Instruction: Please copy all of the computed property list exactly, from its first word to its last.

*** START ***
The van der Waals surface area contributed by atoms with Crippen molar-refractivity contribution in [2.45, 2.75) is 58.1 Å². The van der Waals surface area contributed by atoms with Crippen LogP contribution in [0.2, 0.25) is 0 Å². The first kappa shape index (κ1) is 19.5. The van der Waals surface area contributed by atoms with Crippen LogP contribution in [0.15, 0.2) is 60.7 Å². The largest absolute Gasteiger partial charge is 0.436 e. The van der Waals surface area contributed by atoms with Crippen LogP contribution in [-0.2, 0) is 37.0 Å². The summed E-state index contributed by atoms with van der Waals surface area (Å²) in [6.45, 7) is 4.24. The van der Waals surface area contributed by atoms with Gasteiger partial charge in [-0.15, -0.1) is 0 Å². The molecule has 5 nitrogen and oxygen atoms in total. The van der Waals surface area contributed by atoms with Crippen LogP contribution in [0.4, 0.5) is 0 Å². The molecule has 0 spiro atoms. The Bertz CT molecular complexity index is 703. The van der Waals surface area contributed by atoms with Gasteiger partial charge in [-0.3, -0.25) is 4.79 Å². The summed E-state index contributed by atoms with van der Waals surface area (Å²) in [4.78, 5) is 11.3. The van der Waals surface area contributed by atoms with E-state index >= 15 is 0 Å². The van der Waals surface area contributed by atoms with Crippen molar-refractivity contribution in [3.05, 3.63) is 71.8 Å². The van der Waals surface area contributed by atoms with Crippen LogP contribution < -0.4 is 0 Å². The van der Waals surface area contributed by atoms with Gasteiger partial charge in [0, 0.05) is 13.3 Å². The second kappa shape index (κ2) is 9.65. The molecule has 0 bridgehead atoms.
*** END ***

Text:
The van der Waals surface area contributed by atoms with Crippen molar-refractivity contribution in [2.45, 2.75) is 58.1 Å². The van der Waals surface area contributed by atoms with Crippen LogP contribution in [0.2, 0.25) is 0 Å². The first kappa shape index (κ1) is 19.5. The van der Waals surface area contributed by atoms with Crippen LogP contribution in [0.15, 0.2) is 60.7 Å². The largest absolute Gasteiger partial charge is 0.436 e. The van der Waals surface area contributed by atoms with Crippen LogP contribution in [-0.2, 0) is 37.0 Å². The summed E-state index contributed by atoms with van der Waals surface area (Å²) in [6.45, 7) is 4.24. The van der Waals surface area contributed by atoms with Gasteiger partial charge in [-0.15, -0.1) is 0 Å². The molecule has 5 nitrogen and oxygen atoms in total. The van der Waals surface area contributed by atoms with Crippen LogP contribution in [0.4, 0.5) is 0 Å². The molecule has 0 spiro atoms. The Bertz CT molecular complexity index is 703. The van der Waals surface area contributed by atoms with Gasteiger partial charge in [-0.3, -0.25) is 4.79 Å². The summed E-state index contributed by atoms with van der Waals surface area (Å²) in [4.78, 5) is 11.3. The van der Waals surface area contributed by atoms with E-state index >= 15 is 0 Å². The van der Waals surface area contributed by atoms with Crippen molar-refractivity contribution in [3.05, 3.63) is 71.8 Å². The van der Waals surface area contributed by atoms with Crippen LogP contribution < -0.4 is 0 Å². The van der Waals surface area contributed by atoms with Gasteiger partial charge in [0, 0.05) is 13.3 Å². The second kappa shape index (κ2) is 9.65. The molecule has 0 bridgehead atoms.